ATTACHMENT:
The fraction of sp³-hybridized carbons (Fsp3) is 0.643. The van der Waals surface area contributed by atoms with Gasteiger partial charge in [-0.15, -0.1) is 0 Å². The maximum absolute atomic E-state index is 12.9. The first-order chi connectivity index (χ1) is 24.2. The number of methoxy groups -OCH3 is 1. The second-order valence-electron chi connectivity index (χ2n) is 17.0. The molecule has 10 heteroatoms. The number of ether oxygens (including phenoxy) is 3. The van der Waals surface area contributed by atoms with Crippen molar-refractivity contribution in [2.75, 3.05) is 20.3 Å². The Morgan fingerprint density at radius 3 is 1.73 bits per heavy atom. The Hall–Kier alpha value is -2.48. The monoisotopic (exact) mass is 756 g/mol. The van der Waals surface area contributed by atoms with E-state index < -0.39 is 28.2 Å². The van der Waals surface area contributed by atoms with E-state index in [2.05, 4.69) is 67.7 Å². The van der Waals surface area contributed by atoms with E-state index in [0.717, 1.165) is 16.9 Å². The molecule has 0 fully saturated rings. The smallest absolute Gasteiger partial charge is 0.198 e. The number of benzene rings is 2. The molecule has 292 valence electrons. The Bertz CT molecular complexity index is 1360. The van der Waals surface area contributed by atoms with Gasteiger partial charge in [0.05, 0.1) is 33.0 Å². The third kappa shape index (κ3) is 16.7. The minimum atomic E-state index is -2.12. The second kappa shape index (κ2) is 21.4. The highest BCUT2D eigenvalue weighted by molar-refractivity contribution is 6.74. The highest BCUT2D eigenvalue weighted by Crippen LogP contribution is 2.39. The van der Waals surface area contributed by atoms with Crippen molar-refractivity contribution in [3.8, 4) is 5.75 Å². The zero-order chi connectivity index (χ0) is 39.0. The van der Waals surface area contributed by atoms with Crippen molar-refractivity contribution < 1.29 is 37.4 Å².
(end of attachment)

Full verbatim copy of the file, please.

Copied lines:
The fraction of sp³-hybridized carbons (Fsp3) is 0.643. The van der Waals surface area contributed by atoms with Gasteiger partial charge in [-0.15, -0.1) is 0 Å². The maximum absolute atomic E-state index is 12.9. The first-order chi connectivity index (χ1) is 24.2. The number of methoxy groups -OCH3 is 1. The second-order valence-electron chi connectivity index (χ2n) is 17.0. The molecule has 10 heteroatoms. The number of ether oxygens (including phenoxy) is 3. The van der Waals surface area contributed by atoms with Crippen molar-refractivity contribution in [2.75, 3.05) is 20.3 Å². The Morgan fingerprint density at radius 3 is 1.73 bits per heavy atom. The Hall–Kier alpha value is -2.48. The monoisotopic (exact) mass is 756 g/mol. The van der Waals surface area contributed by atoms with E-state index < -0.39 is 28.2 Å². The van der Waals surface area contributed by atoms with E-state index in [2.05, 4.69) is 67.7 Å². The van der Waals surface area contributed by atoms with E-state index in [0.717, 1.165) is 16.9 Å². The molecule has 0 fully saturated rings. The smallest absolute Gasteiger partial charge is 0.198 e. The number of benzene rings is 2. The molecule has 292 valence electrons. The Bertz CT molecular complexity index is 1360. The van der Waals surface area contributed by atoms with Gasteiger partial charge in [0.05, 0.1) is 33.0 Å². The third kappa shape index (κ3) is 16.7. The minimum atomic E-state index is -2.12. The second kappa shape index (κ2) is 21.4. The highest BCUT2D eigenvalue weighted by molar-refractivity contribution is 6.74. The highest BCUT2D eigenvalue weighted by Crippen LogP contribution is 2.39. The van der Waals surface area contributed by atoms with Crippen molar-refractivity contribution in [3.8, 4) is 5.75 Å². The zero-order chi connectivity index (χ0) is 39.0. The van der Waals surface area contributed by atoms with Crippen molar-refractivity contribution < 1.29 is 37.4 Å².